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Gregory made impression on Hall of Famer Keon from young age

Longtime hockey executive, who died Wednesday, went back to junior days with former Maple Leafs captain

by Dave Stubbs @Dave_Stubbs / NHL.com Columnist

Dave Keon, the most famous of "the Gregory boys" from the Toronto St. Michael's Majors, is with countless others mourning the loss of hockey giant Jim Gregory, who died Wednesday at age 83.

Keon, in 2016 voted by fans and a blue-ribbon panel as the greatest Toronto Maple Leafs player of all time, thinks it was in 1959-60, his final season in the Ontario Hockey Association, that he and two St. Michael's teammates were flattened by illness.

"Chicken pox or something was going through the (St. Michael's) school, and Bruce and Dave Draper and I all stayed at Jim's house for four or five days," Keon said from his Florida home. "He was trainer at the time, maybe working as assistant to (general manager) Father David Bauer, learning the ropes. The three of us called ourselves, 'the Gregory boys.'"

 

[RELATED: Gregory, Hockey Hall of Famer, former NHL executive, dies at 83 | Gregory 'was like a second father' to Hall of Famer Salming]

 

Keon's friendship with Gregory had taken root during the 1956-57 season, Keon's first as a St. Michael's center, Gregory tending to the bumps and bruises of the teenage roster.


Budding hockey executive Jim Gregory with the OHA junior St. Michael's Majors.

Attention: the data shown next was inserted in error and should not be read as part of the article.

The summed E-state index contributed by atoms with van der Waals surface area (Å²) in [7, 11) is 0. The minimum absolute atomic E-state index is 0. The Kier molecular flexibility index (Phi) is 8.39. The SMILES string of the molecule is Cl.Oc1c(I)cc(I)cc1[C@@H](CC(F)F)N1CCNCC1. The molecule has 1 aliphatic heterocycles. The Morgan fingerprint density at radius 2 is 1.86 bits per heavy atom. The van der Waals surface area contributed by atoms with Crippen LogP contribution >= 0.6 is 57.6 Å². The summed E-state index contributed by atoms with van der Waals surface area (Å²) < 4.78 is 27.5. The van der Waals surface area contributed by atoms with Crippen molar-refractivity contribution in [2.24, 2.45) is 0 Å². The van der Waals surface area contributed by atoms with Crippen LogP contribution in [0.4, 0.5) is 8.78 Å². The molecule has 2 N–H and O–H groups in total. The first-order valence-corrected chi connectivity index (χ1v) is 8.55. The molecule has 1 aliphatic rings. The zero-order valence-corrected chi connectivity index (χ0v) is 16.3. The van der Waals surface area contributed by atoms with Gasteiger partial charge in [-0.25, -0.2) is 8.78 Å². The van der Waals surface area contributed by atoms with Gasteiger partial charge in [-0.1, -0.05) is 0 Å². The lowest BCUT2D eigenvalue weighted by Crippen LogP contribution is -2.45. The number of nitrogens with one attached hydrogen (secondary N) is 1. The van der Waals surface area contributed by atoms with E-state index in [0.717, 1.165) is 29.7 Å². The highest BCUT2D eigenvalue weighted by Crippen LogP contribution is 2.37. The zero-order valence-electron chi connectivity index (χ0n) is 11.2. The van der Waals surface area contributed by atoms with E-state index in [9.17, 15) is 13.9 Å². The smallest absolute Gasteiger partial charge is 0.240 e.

"Jim never sewed me up, but he took care of me," Keon said. "He studied. He was very curious, wanting to learn about injuries and how to help treat them. He worked very hard at it."

When Keon graduated to the Maple Leafs in 1960-61 and won the Calder Trophy as the top rookie in the NHL, so too did Gregory move up, named general manager of St. Michael's and winning the Memorial Cup that season.

Video: Former Maple Leafs GM Jim Gregory dies at 83

"On and off, I'd see Jim and his wife, Rosalie, when he moved on to the (OHA) Toronto Marlboros," said Keon, who kept in touch when Gregory won Memorial Cup championships in 1964 and 1967 with the Marlboros, then went west to coach the Maple Leafs' Western Hockey League affiliate in Vancouver in 1967-68.

Gregory returned to Toronto in 1968 as a scout, then was promoted to GM in 1968-69, a job he held for 10 seasons. He named Keon captain of the Maple Leafs for the start of the 1969-70 season, succeeding George Armstrong. Gregory went into the team's Maple Leaf Gardens dressing room to give Keon the news and a jersey bearing a freshly stitched "C."


Dave Keon in the late 1950s with the OHA St. Michael's Majors.

 

"Jim worked really hard, he was always trying to learn," Keon said. "As a trainer with St. Michael's, he learned from (coach) Bob Goldham and Father Bauer. And Jim also learned on his own, when he was at different levels, how to handle people and get the most out of them.

"He got the (GM) job with the Leafs, and I thought he did a really good job. They did some really good drafting. The Montreal Canadiens, mid-1970s and on, it was a difficult task trying to beat them.